On average, 47 percent of the tasks involved in jobs throughout the district are easy to automate or will be in the foreseeable future, a percentage point higher than the national average.
For now, automation doesn’t seem to be an immediate threat to district workers, with many counties reporting labor shortages. The annual unemployment rate in the district was 3.1 as of February 2019.
In Richland County, N.D., where unemployment was 2.7 percent, industrial-belt maker WCCO Belting had to increase automation significantly to keep growing, according to President and CEO Thomas Shorma.
Many workers left for other jobs in the competitive labor market, and he reasoned that he could raise wages if WCCO produced more with fewer workers. “We have to produce more to pay more,” he said he told workers in 2014.
Within three years, he said, the company made 20 percent more belts with 20 percent fewer workers, most leaving through attrition. To give an example of automation, he said, an in-house engineer redesigned an extruder so that the feed was automatic, eliminating the need for one of two workers manning that machine.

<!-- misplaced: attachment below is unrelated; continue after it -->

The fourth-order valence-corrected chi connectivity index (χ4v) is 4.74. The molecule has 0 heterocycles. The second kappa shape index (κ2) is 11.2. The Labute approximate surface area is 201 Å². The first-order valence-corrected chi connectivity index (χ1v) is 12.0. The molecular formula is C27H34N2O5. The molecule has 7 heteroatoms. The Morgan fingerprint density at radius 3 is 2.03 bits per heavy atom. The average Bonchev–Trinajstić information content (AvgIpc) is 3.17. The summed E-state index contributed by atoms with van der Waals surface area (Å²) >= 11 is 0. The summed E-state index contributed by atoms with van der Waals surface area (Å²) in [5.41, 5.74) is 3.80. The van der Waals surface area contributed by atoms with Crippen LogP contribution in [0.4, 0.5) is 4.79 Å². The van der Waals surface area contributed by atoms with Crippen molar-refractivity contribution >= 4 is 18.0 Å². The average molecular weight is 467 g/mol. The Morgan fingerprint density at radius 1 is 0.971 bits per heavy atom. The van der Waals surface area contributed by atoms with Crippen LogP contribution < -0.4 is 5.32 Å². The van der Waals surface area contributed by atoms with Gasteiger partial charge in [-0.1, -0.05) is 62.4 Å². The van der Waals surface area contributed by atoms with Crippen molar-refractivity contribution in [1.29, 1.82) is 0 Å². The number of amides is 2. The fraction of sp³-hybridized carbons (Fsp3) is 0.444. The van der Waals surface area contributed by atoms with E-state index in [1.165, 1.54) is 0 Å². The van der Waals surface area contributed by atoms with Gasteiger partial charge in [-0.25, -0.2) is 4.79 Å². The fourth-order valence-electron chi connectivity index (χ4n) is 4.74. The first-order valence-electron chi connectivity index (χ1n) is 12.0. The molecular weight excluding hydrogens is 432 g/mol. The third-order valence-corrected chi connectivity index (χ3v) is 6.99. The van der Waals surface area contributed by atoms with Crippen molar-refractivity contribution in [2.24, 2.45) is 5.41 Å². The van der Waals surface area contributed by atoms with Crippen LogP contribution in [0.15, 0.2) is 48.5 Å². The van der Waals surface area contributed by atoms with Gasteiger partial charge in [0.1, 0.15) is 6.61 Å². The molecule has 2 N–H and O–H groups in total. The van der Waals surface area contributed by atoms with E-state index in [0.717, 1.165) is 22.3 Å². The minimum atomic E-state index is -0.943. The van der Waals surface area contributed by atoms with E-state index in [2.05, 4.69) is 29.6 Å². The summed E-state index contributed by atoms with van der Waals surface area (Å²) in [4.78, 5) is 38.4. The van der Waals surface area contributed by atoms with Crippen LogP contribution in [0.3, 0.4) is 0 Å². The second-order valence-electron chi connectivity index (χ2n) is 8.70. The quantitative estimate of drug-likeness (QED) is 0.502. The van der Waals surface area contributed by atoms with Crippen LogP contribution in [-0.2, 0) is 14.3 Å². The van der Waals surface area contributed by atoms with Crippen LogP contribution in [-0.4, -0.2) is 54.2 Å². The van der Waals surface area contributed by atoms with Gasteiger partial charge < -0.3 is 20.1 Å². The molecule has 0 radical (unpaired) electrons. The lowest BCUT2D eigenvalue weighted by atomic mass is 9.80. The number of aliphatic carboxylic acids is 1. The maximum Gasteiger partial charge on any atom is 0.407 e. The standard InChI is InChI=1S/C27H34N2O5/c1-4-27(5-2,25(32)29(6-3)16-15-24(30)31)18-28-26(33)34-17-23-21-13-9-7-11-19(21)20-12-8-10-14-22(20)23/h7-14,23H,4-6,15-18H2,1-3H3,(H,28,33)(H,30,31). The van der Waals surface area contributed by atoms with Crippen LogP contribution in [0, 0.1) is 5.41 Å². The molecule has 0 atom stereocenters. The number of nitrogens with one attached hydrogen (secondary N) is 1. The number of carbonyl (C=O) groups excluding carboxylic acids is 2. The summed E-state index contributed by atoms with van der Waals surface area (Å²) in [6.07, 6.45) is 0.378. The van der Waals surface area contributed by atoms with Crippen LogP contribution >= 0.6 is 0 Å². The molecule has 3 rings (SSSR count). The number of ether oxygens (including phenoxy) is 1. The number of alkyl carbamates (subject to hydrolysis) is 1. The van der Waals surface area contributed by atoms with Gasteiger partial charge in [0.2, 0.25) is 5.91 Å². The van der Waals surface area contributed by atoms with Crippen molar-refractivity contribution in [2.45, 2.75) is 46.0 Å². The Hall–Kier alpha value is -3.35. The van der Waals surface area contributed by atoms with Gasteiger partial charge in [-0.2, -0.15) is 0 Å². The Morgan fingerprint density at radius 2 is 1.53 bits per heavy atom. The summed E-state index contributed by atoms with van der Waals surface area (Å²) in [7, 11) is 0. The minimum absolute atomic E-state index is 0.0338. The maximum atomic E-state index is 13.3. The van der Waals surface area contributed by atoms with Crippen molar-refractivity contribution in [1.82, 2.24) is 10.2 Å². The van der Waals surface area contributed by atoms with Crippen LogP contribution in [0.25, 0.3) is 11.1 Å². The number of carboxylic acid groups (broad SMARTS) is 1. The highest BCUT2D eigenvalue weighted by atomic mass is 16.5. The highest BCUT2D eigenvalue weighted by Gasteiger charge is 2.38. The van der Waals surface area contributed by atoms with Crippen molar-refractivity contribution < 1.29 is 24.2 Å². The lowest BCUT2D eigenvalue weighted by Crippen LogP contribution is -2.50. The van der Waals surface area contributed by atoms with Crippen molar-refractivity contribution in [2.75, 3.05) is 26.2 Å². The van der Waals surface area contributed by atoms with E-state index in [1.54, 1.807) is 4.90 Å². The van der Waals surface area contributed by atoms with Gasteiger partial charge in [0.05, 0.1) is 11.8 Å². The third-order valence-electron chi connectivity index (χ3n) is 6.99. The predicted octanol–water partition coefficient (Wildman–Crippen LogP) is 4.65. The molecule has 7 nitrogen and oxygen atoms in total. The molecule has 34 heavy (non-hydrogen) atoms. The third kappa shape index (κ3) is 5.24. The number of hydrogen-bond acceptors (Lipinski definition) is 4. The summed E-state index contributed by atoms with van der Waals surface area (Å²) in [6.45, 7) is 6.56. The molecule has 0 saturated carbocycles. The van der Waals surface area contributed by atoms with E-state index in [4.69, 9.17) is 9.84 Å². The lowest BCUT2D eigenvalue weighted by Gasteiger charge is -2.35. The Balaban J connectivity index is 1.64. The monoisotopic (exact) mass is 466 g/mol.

Automation doesn’t always eliminate jobs, however. It could change how jobs are done.
Sanford Health, a big regional health care group, bought a pill-dispensing system for its Sioux Falls, S.D., hospital in 2011 to improve safety. The machine uses barcodes to look up prescriptions and robot arms to fetch the correct pills.
Pharmacy Director Mike Duncan said it’s 99.97 percent accurate, which is a few percentage points better than a human and enough so that a pharmacist doesn’t have to double check; Sanford got an exemption from state requirements. The 0.03 percent error rate mostly involves the robot arm accidentally dropping a package, he said, which isn’t a danger to patients as would be the case with too many pills or the wrong ones being administered.